Space, money, life-stage, and the allocation of time

David M. Levinson

Research output: Contribution to journalArticlepeer-review

30 Scopus citations

Abstract

Demographic, socioeconomic, seasonal, and scheduling factors affect the allocation of time of various activities. This paper examines those variables through exploration of the 1990 Nationwide Personal Transportation Survey, which has been inverted to track activity duration. Two key issues are considered. First, how much can activity duration and frequency explain travel duration? The analysis shows activity duration has positive and significant effects on travel duration, supporting recent arguments in favor of activity based models. Second, which recent trend is the main culprit in the rise in travel: suburbanization, rising personal incomes, or female labor force participation? This paper examines the share of time within a 24-hour budget allocated to several primary activities: home, work, shop, and other. The data suggest that income and location have modest effects on time allocation compared with the loss of discretionary time due to working.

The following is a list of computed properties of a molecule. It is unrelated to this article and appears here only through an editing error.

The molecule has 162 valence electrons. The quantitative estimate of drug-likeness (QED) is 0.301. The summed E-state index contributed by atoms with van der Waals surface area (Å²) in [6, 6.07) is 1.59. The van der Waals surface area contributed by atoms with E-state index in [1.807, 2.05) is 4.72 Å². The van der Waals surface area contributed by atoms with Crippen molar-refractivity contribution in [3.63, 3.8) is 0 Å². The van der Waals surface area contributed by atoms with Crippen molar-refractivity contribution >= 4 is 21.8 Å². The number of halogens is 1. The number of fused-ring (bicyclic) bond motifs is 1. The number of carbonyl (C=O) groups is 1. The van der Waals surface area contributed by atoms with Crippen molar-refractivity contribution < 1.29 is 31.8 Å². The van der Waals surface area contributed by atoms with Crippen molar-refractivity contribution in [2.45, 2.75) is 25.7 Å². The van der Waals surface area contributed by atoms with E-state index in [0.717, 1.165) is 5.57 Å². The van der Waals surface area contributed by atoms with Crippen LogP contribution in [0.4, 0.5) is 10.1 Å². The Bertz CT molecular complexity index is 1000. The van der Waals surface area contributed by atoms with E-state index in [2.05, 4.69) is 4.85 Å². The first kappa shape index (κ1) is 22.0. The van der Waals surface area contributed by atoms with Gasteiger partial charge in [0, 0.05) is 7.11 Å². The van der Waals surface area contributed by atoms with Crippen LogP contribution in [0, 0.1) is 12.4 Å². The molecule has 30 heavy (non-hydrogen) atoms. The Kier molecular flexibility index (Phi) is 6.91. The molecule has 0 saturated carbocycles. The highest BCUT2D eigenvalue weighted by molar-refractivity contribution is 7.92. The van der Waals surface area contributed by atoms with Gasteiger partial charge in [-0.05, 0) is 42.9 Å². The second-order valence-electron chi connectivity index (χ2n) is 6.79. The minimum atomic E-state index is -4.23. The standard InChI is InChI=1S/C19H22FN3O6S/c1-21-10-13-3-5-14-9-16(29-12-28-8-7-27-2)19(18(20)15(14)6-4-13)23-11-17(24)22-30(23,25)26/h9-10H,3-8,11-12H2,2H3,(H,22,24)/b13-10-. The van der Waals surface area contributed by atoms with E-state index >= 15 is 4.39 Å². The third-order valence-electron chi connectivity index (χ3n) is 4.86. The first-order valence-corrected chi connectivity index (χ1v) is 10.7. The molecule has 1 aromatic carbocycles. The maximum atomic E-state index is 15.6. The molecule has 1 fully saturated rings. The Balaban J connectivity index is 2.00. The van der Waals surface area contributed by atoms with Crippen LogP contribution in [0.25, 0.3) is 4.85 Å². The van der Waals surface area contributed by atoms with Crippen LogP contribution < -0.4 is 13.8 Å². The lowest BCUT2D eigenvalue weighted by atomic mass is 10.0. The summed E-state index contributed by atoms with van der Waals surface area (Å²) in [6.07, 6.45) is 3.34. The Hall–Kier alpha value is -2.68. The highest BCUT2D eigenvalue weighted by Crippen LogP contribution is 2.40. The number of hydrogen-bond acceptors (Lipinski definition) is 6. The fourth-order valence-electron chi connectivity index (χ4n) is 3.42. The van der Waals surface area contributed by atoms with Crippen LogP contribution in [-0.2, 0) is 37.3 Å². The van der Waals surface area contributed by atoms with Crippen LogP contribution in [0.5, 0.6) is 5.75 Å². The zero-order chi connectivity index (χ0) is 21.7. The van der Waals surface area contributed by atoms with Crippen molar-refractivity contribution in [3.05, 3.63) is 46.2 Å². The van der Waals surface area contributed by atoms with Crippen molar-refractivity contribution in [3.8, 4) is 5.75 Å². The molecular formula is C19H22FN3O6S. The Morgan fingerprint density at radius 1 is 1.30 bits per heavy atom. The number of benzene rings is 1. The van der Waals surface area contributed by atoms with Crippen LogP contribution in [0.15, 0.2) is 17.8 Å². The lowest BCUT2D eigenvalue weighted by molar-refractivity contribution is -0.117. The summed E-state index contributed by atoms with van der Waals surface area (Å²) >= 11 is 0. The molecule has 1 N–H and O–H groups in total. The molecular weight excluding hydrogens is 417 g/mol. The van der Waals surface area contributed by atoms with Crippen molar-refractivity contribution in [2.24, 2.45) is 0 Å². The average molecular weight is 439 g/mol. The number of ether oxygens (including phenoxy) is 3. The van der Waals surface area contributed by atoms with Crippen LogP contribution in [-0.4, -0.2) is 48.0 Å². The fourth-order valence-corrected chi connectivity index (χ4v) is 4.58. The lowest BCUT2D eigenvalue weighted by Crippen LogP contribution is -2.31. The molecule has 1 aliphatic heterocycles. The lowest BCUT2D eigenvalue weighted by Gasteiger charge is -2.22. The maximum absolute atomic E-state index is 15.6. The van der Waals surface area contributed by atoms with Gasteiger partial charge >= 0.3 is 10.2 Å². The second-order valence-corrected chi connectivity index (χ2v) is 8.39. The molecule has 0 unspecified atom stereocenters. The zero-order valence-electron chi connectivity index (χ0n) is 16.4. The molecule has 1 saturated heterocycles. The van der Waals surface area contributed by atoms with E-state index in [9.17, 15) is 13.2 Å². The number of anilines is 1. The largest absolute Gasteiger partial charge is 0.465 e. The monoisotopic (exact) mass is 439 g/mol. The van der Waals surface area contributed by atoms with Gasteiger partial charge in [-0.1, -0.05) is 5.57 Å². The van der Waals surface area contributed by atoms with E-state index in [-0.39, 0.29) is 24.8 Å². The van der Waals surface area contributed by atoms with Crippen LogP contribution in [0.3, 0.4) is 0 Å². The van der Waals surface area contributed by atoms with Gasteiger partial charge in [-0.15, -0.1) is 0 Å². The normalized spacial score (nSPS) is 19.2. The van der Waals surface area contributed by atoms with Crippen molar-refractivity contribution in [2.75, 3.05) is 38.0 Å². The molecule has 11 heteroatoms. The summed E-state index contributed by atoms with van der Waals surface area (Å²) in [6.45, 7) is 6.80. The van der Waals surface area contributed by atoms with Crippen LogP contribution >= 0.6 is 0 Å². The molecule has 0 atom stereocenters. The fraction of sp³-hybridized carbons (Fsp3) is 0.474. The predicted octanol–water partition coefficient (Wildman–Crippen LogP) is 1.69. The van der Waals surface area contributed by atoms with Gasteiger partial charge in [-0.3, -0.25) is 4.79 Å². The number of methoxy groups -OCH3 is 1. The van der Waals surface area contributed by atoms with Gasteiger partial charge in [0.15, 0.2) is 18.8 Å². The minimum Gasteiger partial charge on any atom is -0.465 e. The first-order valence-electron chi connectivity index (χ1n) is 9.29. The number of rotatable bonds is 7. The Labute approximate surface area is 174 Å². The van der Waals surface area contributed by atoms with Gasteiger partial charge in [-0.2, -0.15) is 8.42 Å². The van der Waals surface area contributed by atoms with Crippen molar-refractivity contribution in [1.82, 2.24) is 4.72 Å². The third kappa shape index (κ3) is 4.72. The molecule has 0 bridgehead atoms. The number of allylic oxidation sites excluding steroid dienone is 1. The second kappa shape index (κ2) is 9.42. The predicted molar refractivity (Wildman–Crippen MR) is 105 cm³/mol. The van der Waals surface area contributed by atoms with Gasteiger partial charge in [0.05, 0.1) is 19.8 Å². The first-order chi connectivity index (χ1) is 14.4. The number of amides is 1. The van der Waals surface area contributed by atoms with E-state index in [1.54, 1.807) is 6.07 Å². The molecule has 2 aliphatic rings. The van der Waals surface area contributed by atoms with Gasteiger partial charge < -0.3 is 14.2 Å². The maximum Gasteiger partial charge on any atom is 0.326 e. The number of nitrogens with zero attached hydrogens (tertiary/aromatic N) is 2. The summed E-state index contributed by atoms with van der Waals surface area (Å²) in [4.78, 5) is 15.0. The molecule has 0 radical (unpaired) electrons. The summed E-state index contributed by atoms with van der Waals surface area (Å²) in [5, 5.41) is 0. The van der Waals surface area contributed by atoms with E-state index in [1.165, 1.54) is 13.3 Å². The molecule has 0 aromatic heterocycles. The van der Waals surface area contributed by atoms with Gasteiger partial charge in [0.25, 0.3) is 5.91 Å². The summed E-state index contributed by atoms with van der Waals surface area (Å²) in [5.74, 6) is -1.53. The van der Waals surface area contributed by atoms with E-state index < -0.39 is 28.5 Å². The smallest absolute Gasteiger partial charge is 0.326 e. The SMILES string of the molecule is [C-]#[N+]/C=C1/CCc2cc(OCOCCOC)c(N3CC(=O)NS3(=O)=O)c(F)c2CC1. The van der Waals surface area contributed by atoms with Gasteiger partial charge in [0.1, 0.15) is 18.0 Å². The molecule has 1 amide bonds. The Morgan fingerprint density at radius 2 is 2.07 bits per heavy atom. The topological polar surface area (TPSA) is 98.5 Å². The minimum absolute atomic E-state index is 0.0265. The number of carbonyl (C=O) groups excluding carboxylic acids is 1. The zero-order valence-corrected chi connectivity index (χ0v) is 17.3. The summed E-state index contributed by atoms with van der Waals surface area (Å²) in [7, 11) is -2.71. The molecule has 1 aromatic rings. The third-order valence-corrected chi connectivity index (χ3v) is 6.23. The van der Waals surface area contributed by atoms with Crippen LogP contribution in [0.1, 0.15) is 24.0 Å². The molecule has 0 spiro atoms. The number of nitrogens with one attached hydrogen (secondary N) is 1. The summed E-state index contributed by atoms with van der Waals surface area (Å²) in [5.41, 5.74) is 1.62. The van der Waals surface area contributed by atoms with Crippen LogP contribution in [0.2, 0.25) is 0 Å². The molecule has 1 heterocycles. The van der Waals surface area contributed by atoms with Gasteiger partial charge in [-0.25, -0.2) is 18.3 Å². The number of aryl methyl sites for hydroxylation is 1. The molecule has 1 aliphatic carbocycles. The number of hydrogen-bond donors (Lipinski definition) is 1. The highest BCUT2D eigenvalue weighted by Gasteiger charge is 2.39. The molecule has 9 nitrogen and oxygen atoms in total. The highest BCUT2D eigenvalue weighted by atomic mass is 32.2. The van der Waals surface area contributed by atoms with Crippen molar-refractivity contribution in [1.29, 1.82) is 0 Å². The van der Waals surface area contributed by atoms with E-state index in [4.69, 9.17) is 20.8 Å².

Original languageEnglish (US)
Pages (from-to)141-171
Number of pages31
JournalTransportation
Volume26
Issue number2
DOIs
StatePublished - 1999

Keywords

  • Activity patterns
  • Time use
  • Transportation models
  • Travel behavior
  • Travel demand

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